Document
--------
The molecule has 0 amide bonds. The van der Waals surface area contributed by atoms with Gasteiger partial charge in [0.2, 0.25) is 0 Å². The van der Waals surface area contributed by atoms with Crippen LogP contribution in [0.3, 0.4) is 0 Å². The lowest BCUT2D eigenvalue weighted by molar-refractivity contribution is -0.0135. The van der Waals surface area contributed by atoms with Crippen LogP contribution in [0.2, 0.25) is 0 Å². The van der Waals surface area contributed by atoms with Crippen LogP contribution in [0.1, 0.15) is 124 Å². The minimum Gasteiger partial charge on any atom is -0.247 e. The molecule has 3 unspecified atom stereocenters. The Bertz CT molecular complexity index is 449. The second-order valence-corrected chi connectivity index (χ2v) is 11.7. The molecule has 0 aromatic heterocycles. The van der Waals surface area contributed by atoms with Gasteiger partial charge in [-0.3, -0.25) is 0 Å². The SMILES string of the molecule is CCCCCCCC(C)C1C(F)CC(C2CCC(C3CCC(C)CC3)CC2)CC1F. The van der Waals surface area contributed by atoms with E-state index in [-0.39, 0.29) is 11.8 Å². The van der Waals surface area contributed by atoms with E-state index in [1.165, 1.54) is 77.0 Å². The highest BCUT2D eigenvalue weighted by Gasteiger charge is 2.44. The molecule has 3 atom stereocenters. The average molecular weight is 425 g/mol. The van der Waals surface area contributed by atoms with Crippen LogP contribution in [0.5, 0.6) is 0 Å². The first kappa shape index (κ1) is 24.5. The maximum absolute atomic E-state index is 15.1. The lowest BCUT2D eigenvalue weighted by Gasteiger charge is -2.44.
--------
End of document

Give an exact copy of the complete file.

The molecule has 0 amide bonds. The van der Waals surface area contributed by atoms with Gasteiger partial charge in [0.2, 0.25) is 0 Å². The van der Waals surface area contributed by atoms with Crippen LogP contribution in [0.3, 0.4) is 0 Å². The lowest BCUT2D eigenvalue weighted by molar-refractivity contribution is -0.0135. The van der Waals surface area contributed by atoms with Crippen LogP contribution in [0.2, 0.25) is 0 Å². The van der Waals surface area contributed by atoms with Crippen LogP contribution in [0.1, 0.15) is 124 Å². The minimum Gasteiger partial charge on any atom is -0.247 e. The molecule has 3 unspecified atom stereocenters. The Bertz CT molecular complexity index is 449. The second-order valence-corrected chi connectivity index (χ2v) is 11.7. The molecule has 0 aromatic heterocycles. The van der Waals surface area contributed by atoms with Gasteiger partial charge in [-0.3, -0.25) is 0 Å². The SMILES string of the molecule is CCCCCCCC(C)C1C(F)CC(C2CCC(C3CCC(C)CC3)CC2)CC1F. The van der Waals surface area contributed by atoms with E-state index in [-0.39, 0.29) is 11.8 Å². The van der Waals surface area contributed by atoms with E-state index in [1.165, 1.54) is 77.0 Å². The highest BCUT2D eigenvalue weighted by Gasteiger charge is 2.44. The molecule has 3 atom stereocenters. The average molecular weight is 425 g/mol. The van der Waals surface area contributed by atoms with Crippen LogP contribution in [0.5, 0.6) is 0 Å². The first kappa shape index (κ1) is 24.5. The maximum absolute atomic E-state index is 15.1. The lowest BCUT2D eigenvalue weighted by Gasteiger charge is -2.44.